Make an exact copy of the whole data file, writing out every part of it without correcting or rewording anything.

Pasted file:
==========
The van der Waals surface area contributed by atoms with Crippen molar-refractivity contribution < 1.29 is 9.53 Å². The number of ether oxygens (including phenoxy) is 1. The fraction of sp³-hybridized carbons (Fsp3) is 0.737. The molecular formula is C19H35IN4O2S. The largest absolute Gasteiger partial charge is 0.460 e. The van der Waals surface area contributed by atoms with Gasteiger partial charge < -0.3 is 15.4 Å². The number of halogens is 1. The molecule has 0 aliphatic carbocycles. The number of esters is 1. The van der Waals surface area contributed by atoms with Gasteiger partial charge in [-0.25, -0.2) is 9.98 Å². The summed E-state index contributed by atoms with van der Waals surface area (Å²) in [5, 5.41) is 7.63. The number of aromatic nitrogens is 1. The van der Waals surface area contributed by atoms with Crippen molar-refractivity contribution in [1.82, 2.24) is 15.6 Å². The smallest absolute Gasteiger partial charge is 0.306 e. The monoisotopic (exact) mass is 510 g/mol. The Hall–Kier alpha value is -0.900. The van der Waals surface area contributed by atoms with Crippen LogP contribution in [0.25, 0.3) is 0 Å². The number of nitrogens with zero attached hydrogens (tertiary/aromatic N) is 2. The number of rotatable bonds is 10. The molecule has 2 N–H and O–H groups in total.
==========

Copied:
The van der Waals surface area contributed by atoms with Crippen molar-refractivity contribution < 1.29 is 9.53 Å². The number of ether oxygens (including phenoxy) is 1. The fraction of sp³-hybridized carbons (Fsp3) is 0.737. The molecular formula is C19H35IN4O2S. The largest absolute Gasteiger partial charge is 0.460 e. The van der Waals surface area contributed by atoms with Gasteiger partial charge < -0.3 is 15.4 Å². The number of halogens is 1. The molecule has 0 aliphatic carbocycles. The number of esters is 1. The van der Waals surface area contributed by atoms with Gasteiger partial charge in [-0.25, -0.2) is 9.98 Å². The summed E-state index contributed by atoms with van der Waals surface area (Å²) in [5, 5.41) is 7.63. The number of aromatic nitrogens is 1. The van der Waals surface area contributed by atoms with Crippen molar-refractivity contribution in [1.82, 2.24) is 15.6 Å². The smallest absolute Gasteiger partial charge is 0.306 e. The monoisotopic (exact) mass is 510 g/mol. The Hall–Kier alpha value is -0.900. The van der Waals surface area contributed by atoms with Crippen LogP contribution in [0.25, 0.3) is 0 Å². The number of nitrogens with zero attached hydrogens (tertiary/aromatic N) is 2. The number of rotatable bonds is 10. The molecule has 2 N–H and O–H groups in total.